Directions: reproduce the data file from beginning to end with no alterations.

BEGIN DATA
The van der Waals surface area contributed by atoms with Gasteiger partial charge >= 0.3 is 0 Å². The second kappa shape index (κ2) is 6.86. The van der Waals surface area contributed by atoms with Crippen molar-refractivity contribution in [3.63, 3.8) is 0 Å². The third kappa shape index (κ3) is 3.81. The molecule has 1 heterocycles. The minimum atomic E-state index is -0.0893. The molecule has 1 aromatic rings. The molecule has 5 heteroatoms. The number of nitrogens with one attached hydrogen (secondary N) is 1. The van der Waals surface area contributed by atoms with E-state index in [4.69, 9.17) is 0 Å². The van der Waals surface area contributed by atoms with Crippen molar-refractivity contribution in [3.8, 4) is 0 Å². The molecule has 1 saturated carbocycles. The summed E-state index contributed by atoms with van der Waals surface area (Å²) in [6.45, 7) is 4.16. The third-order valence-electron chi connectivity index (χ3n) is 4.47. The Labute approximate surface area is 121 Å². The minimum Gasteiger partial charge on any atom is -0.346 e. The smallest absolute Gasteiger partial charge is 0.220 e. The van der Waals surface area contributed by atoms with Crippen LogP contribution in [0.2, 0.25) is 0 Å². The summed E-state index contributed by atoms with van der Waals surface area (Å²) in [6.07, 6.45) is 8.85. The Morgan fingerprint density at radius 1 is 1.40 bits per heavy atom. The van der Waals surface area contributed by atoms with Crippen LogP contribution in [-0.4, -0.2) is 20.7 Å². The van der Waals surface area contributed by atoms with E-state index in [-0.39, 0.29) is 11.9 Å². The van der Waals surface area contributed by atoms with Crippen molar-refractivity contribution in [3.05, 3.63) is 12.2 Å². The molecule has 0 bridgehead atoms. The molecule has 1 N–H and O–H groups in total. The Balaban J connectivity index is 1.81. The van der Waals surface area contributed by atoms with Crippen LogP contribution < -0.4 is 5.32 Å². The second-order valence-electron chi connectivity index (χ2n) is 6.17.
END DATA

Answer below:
The van der Waals surface area contributed by atoms with Gasteiger partial charge >= 0.3 is 0 Å². The second kappa shape index (κ2) is 6.86. The van der Waals surface area contributed by atoms with Crippen molar-refractivity contribution in [3.63, 3.8) is 0 Å². The third kappa shape index (κ3) is 3.81. The molecule has 1 heterocycles. The minimum atomic E-state index is -0.0893. The molecule has 1 aromatic rings. The molecule has 5 heteroatoms. The number of nitrogens with one attached hydrogen (secondary N) is 1. The van der Waals surface area contributed by atoms with E-state index in [4.69, 9.17) is 0 Å². The van der Waals surface area contributed by atoms with Crippen molar-refractivity contribution in [3.8, 4) is 0 Å². The molecule has 1 saturated carbocycles. The summed E-state index contributed by atoms with van der Waals surface area (Å²) in [6.45, 7) is 4.16. The third-order valence-electron chi connectivity index (χ3n) is 4.47. The Labute approximate surface area is 121 Å². The minimum Gasteiger partial charge on any atom is -0.346 e. The smallest absolute Gasteiger partial charge is 0.220 e. The van der Waals surface area contributed by atoms with Crippen LogP contribution in [0.2, 0.25) is 0 Å². The summed E-state index contributed by atoms with van der Waals surface area (Å²) in [6.07, 6.45) is 8.85. The Morgan fingerprint density at radius 1 is 1.40 bits per heavy atom. The van der Waals surface area contributed by atoms with Crippen LogP contribution in [-0.4, -0.2) is 20.7 Å². The van der Waals surface area contributed by atoms with E-state index in [-0.39, 0.29) is 11.9 Å². The van der Waals surface area contributed by atoms with Crippen molar-refractivity contribution in [3.05, 3.63) is 12.2 Å². The molecule has 0 bridgehead atoms. The molecule has 1 N–H and O–H groups in total. The Balaban J connectivity index is 1.81. The van der Waals surface area contributed by atoms with Crippen LogP contribution < -0.4 is 5.32 Å². The second-order valence-electron chi connectivity index (χ2n) is 6.17.